For years, Brazilian football has been the hallmark of professional football across the globe. The world’s most renowned talented footballers have Brazilian descent. However, there is a story behind the success of the sport in Brazil. This work explores the relationship between the themes of sports, sovereignty, class and racial struggles, and the Italo-Brazilian footballers.
As espoused in the text, we see pieces of evidence of racial and class struggles. The football clubs were being formed based on the foreign communes and for locals to be incorporated, they had to satisfy some level of affluence. It was, therefore, unusual to find the people of color, and women actively participating in soccer. Germania (for the Germans), Portuguesa de Desportos, and Sports Club Syrio are some of the elite sports clubs formed in Sao Paulo. The elitist vision of an exclusivist sporting practice shows how the less affluent communities were disadvantaged.
Since the footballing instructions were also in English, there was a language barrier that further drove a wedge between the elite (and middle-class communities) and the poor communities. Financial barriers, brought about by poverty. As a result, talented soccer players from poor backgrounds were denied the chance to play first-class football and access to their facilities. Italian community was among the affected party. As much as Europhilia was deep-rooted, Northern European players were swiftly accommodated over the Southerners like Italians.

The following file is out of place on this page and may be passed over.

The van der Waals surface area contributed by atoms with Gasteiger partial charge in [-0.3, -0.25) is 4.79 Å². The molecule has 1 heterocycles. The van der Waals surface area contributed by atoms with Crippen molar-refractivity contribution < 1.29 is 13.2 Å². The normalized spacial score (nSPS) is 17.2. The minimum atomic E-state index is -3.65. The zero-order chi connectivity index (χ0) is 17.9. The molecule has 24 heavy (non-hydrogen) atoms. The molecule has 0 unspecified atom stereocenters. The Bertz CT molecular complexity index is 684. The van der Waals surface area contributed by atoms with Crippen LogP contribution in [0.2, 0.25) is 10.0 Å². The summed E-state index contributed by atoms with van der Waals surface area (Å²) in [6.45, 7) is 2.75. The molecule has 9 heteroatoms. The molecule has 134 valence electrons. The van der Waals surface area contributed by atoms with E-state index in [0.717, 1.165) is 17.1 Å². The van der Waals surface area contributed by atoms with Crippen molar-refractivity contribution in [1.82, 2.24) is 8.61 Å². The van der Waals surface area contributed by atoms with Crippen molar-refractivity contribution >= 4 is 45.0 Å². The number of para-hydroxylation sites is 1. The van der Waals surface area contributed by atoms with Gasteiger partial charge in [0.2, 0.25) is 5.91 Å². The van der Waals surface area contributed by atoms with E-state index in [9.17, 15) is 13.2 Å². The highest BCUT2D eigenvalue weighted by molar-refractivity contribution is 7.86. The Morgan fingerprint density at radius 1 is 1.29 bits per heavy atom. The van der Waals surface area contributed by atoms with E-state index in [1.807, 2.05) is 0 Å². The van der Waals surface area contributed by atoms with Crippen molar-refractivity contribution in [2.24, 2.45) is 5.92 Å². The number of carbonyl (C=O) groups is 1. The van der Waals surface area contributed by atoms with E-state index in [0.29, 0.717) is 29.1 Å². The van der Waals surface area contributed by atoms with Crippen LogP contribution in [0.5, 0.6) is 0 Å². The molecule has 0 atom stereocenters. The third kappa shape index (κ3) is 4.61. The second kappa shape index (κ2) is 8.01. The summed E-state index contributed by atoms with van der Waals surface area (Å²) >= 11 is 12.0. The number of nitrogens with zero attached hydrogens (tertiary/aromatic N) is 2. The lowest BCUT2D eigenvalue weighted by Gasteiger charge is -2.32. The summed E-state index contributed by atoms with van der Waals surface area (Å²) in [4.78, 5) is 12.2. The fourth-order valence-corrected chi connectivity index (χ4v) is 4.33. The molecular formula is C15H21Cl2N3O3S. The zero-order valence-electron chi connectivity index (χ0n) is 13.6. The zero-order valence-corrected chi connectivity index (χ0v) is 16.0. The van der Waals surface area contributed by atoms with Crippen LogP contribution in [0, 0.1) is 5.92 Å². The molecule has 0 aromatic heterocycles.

With the tough conditions and other harsh ordeals suffered by the Italians, they devoted themselves to working their ways up to the top through soccer. Unlike their fellow European counterparts, Italians had to first endure the low-income jobs, insecurity, besides other arduous conditions when they immigrated to Brazil. They formed the Palestra Italia Club that struggled for 7 years (between 1910 and 1917) before finding its way into the Sao Paulo League. Despite the tough tides, they established a significant economic presence in Sao Paulo owning the largest quantities of agricultural assets.
By 1930, the Italian influence was more than just a club business. They helped establish prominent names in the Brazilian national team squad. Fabrini, Grimaldi, Rico, Fabio, Barbuy, and Luciano are among the players who made Palestra Italia more than just a name. The use of Portuguese for footballing instructions created room for the inclusion of the disadvantaged players, albeit grudgingly, and fostered national unity in Brazil. The Italians also made sure that it was not just an ‘Italian Affair’ but an Italo-Brazilian unity.
With the rise of professionalism, most Brazilian-born Italians emigrated to Italy and other European nations. Their accommodation was not swift as they took most positions that the native Italians assumed were rightfully theirs. Migrants and their children are considered as consumers, politically affiliated, or even soldiers in their fatherland. On the flip side, it appeared to the Brazilians as if the Italians had an anterior motive when nurturing players in Brazil. The dilemma arises as we cannot categorize where the loyalties of these Italo-Brazilian players lie.